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Alfie Evans with his mom Kate after being removed from his ventilator April 24, 2018. Facebook
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Alfie Evans can’t go to Rome for treatment, judge rules

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Kate James holds her son Alfie Evans after his ventilator was removed at 9:17 PM on April 23, 2018. Facebook
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Alfie Evans on April 23, 2018 hours before he was removed from his ventilator. Thomas Evans / Facebook screen-grab
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Photos of Alfie Evans taken after his ventilation was removed at 9:17 on April 23, 2018. Alfie's Army / Facebook

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MANCHESTER, April 24, 2018 (LifeSiteNews) – UK toddler Alfie Evans may not fly to a hospital in Rome for treatment, a UK judge ruled this afternoon.

Parents Tom and Kate have now lost their legal challenge to remove their son from Alder Hey hospital and fly him to a hospital run by the Vatican in Rome. The judge, Mr Justice Hayden, called his ruling the “final chapter in the case of this extraordinary little boy.”

The judge indicated that it might be possible for Alfie to receive care at home “for his final days or hours.”

For the time being, Alfie remains at Alder Hey hospital in Liverpool. Doctors removed his ventilator just after 9:00 yesterday evening. Instead of dying, the baby started to breathe on his own. He was eventually given oxygen as well as hydration. Parents Tom and Kate would like to take their son to a hospital in Italy, but the hospital has refused to comply with their wishes.

READ: World watches as Alfie Evans’ life hangs in the balance - live updates

It remains unclear how many days Alfie may be expected to live. So far, he has defied expectations of the medical profession.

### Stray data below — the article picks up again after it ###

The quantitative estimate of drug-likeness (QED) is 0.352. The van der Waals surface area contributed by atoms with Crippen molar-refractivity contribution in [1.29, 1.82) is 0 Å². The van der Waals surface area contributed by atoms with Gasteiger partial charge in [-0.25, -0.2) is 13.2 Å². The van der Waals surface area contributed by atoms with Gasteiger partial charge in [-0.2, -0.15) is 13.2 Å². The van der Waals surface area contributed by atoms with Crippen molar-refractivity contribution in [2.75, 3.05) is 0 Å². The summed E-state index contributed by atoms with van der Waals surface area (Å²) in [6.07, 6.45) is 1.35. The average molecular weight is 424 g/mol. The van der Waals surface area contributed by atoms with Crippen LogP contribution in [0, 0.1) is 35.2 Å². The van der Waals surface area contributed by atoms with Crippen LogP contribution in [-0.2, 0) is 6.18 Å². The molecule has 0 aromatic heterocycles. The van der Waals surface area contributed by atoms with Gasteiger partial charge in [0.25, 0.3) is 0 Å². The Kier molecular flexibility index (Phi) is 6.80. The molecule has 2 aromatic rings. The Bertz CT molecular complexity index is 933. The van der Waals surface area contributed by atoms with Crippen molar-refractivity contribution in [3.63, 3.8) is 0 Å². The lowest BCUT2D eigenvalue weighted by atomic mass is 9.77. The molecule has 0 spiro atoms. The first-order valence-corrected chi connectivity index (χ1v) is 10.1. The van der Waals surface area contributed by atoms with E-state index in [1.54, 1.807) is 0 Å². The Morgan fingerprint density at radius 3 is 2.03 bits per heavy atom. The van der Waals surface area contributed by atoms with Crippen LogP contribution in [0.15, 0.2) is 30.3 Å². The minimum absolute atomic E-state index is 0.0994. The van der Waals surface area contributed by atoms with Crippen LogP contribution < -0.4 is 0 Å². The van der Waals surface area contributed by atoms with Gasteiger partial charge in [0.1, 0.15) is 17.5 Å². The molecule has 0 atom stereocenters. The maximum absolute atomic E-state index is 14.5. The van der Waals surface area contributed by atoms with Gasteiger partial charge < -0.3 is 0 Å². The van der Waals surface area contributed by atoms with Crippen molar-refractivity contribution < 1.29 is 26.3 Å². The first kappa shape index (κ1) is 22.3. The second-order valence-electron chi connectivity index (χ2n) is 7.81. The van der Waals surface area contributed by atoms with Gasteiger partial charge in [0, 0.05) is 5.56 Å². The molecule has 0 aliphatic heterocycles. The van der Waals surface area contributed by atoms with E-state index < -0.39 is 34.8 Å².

During the hearing, Mr Justice Hayden criticized Alfie’s parents’ friends, saying they had been giving the young couple false hope. “It’s profoundly depressing to say the least,” he said. He called one of their entourage a “fanatical and deluded young man.”

The judge also “slapped down” Paul Diamond, the family’s lawyer,  “for highly-charged  language” Hayden called “ridiculous emotive nonsense,” according to Josh Halliday of the Guardian.

An Alder Hey doctor told the court of colleagues’ “genuine fear” in the “hostile atmosphere” around the hospital. She claimed it was “heartbreaking we’re here again arguing when all we want to do is the best for Alfie’s family.”

But a friend close to the family tweeted that such a comment lost sight of what is really at stake in the case, namely, Alfie’s life.

“Translation: Heartbreaking that his parents are pleading for his life when we’ve tried to end it and not been successful. Remember what Alder Hey consider the best for this family is: the death of their son,” tweeted Caroline Farrow.

A member of staff, appearing in scrubs, said that moving patients home “does not happen overnight” and only after extensive consideration and discussion.

Alfie’s parents, Thomas Evans, 21, and Kate James, 20, have fought tirelessly for Alfie to receive treatment from a hospital other than Alder Hey, first in the British courts system, then before the European Court of Human Rights, which finally ruled against their desire to have Alfie treated in Italy.

After Hayden set a date for Alfie to be removed from life-support, the couple began another battle, arguing that their parental rights were being violated and that Alfie was being unlawfully detained. The parents were defeated in the UK Court of Appeal, denied a hearing by the UK Supreme Court and then denied a hearing by the European Commission.

Despite the support of Pope Francis for Alfie and his parents, and the eleventh-hour gift of Italian citizenship upon Alfie by the Italian government, Hayden ruled last night that Alfie’s life support should be removed.

But then Alfie began to breathe on his own. He has now survived without a ventilator since 9:17 BST (British Summer Time) last night. After his parents’ entreaties, the hospital allowed the child oxygen and water. It remains unclear if he is receiving adequate nutrition and hydration. 

An emergency appeal was made today to the Family Division of the High Court in Manchester to allow medical experts in Italy to examine Alfie. The Bambino Gesù has been willing and prepared for weeks to receive Alfie, and yesterday morning its president was present at Alder Hey, hoping to speak to Alfie’s English doctors. She was not, however, permitted a meeting.

The hearing today began after 4 PM. Paul Diamond, the lawyer for Alfie’s parents, argued that it could not be in the infant’s interests to be left to die at Alder Hey, and that he should be allowed to travel to Italy.

As the court hearing was in session, a helicopter was waiting in vain near Alder Hey hospital to remove Alfie to a health care facility chosen by the parents.

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